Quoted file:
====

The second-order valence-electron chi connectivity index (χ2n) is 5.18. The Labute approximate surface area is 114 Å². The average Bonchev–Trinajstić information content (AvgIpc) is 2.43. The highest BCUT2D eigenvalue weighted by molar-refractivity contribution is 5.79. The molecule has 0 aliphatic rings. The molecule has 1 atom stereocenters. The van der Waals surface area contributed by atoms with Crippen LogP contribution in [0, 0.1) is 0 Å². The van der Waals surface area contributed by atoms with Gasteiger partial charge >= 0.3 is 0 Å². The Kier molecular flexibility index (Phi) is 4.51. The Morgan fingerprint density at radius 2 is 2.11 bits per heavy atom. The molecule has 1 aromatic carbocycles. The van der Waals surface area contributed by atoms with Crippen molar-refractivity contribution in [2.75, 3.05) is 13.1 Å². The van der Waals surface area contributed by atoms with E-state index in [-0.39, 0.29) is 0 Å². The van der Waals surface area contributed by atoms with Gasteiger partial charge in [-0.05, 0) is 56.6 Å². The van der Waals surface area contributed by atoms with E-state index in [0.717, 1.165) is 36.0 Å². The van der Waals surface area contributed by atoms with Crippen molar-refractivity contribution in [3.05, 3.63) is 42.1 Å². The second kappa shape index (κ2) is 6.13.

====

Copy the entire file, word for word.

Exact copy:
The second-order valence-electron chi connectivity index (χ2n) is 5.18. The Labute approximate surface area is 114 Å². The average Bonchev–Trinajstić information content (AvgIpc) is 2.43. The highest BCUT2D eigenvalue weighted by molar-refractivity contribution is 5.79. The molecule has 0 aliphatic rings. The molecule has 1 atom stereocenters. The van der Waals surface area contributed by atoms with Crippen LogP contribution in [0, 0.1) is 0 Å². The van der Waals surface area contributed by atoms with Gasteiger partial charge >= 0.3 is 0 Å². The Kier molecular flexibility index (Phi) is 4.51. The Morgan fingerprint density at radius 2 is 2.11 bits per heavy atom. The molecule has 1 aromatic carbocycles. The van der Waals surface area contributed by atoms with Crippen molar-refractivity contribution in [2.75, 3.05) is 13.1 Å². The van der Waals surface area contributed by atoms with E-state index in [-0.39, 0.29) is 0 Å². The van der Waals surface area contributed by atoms with Gasteiger partial charge in [-0.05, 0) is 56.6 Å². The van der Waals surface area contributed by atoms with E-state index in [0.717, 1.165) is 36.0 Å². The van der Waals surface area contributed by atoms with Crippen molar-refractivity contribution in [3.05, 3.63) is 42.1 Å². The second kappa shape index (κ2) is 6.13.